The cool thing is that as well as showing the estimated capacity remaining for the NiXX packs, it also shows you the pack voltage. Traditionally the actual voltage is what I would use to estimate how many flights I've got left, and I don't see that changing. It will be interesting to see how the estimated capacity stacks up against how much I think I have remaining based on voltage.

As for LiFe/A123, I'll always track those packs manually as I have done before, but again it will be interesting to see what the PowerMatch meter is telling me and how it compares to my estimations.
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Old Feb 07, 2012, 09:19 PM
A Day @ a Time - Matt. 6:25-34
ruff1's Avatar
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Chris, great review.

I was just telling one of my flying buddies at the field today that I needed a meter. I have a balancing charger, but it only shows percentages and I know it is wrong sometimes (0% on some cells - I think it isn't accurate under 45-50%). I'm sort of in the blind on my batteries right now, and it is time for one!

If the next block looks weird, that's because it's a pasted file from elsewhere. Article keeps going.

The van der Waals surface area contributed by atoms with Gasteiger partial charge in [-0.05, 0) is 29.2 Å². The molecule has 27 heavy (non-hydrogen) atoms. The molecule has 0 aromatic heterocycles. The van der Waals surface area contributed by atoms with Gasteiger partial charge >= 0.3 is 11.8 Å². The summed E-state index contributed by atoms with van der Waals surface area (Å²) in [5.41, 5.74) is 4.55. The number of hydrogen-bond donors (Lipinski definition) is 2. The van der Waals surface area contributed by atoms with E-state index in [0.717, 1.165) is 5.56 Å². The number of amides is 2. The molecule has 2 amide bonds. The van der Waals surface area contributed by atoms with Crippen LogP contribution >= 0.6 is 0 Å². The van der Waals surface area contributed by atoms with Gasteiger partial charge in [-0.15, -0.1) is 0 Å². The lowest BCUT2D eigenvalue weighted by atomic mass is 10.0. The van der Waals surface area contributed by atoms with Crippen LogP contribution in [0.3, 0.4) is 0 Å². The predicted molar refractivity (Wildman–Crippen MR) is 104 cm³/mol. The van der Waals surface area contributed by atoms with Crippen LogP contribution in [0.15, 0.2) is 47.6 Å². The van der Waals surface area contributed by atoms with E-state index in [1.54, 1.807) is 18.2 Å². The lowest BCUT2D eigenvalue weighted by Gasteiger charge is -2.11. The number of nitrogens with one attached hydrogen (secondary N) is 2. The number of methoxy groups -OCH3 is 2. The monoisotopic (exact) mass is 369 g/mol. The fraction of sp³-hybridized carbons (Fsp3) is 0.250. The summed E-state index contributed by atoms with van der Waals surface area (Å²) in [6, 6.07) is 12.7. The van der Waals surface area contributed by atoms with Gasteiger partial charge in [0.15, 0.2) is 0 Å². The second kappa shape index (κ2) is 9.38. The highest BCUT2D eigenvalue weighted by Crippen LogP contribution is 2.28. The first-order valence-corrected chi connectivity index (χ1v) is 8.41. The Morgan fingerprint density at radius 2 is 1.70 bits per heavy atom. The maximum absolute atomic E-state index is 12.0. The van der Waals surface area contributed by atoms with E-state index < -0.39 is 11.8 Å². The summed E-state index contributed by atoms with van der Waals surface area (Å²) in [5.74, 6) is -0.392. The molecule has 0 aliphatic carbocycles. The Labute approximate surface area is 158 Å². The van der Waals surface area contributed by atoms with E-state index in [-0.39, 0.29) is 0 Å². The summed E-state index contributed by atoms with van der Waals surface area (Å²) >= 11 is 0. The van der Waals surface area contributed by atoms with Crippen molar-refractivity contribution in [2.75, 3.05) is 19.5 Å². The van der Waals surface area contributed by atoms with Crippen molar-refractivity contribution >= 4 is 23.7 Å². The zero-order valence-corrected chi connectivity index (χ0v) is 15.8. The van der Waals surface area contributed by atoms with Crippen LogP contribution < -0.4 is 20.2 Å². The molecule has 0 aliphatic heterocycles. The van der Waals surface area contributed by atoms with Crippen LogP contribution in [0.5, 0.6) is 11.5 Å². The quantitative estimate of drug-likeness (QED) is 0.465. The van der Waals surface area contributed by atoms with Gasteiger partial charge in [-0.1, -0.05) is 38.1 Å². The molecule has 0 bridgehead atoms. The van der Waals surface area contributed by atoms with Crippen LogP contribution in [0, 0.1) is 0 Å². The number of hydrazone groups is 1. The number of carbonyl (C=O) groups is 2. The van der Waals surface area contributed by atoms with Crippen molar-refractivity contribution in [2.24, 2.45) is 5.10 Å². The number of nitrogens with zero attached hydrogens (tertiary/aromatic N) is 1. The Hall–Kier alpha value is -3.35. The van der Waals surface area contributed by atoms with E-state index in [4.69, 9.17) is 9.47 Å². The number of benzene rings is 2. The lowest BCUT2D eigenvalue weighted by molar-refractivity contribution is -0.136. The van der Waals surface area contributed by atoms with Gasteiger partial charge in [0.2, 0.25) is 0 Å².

Another flying buddy gave me a Thunder Power 3s 2200 mah battery (perfect for my Sensei). The included adapter solves that problem for me!

I think I'll pull the trigger on this one.

Kevin
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Old Feb 07, 2012, 10:21 PM
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Originally Posted by ruff1 View Post
Chris, great review.

I was just telling one of my flying buddies at the field today that I needed a meter. I have a balancing charger, but it only shows percentages and I know it is wrong sometimes (0% on some cells - I think it isn't accurate under 45-50%). I'm sort of in the blind on my batteries right now, and it is time for one!

Another flying buddy gave me a Thunder Power 3s 2200 mah battery (perfect for my Sensei). The included adapter solves that problem for me!

I think I'll pull the trigger on this one.

Kevin
Thanks Kevin, glad you found the review useful. It's definitely a great tool to keep in your flight box! Sounds like it would be perfect for your needs, as you can use it with your charger when you are charging to accurately see what your cell voltages are.
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Old Feb 07, 2012, 11:08 PM
A Day @ a Time - Matt. 6:25-34
ruff1's Avatar
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Originally Posted by CSpaced View Post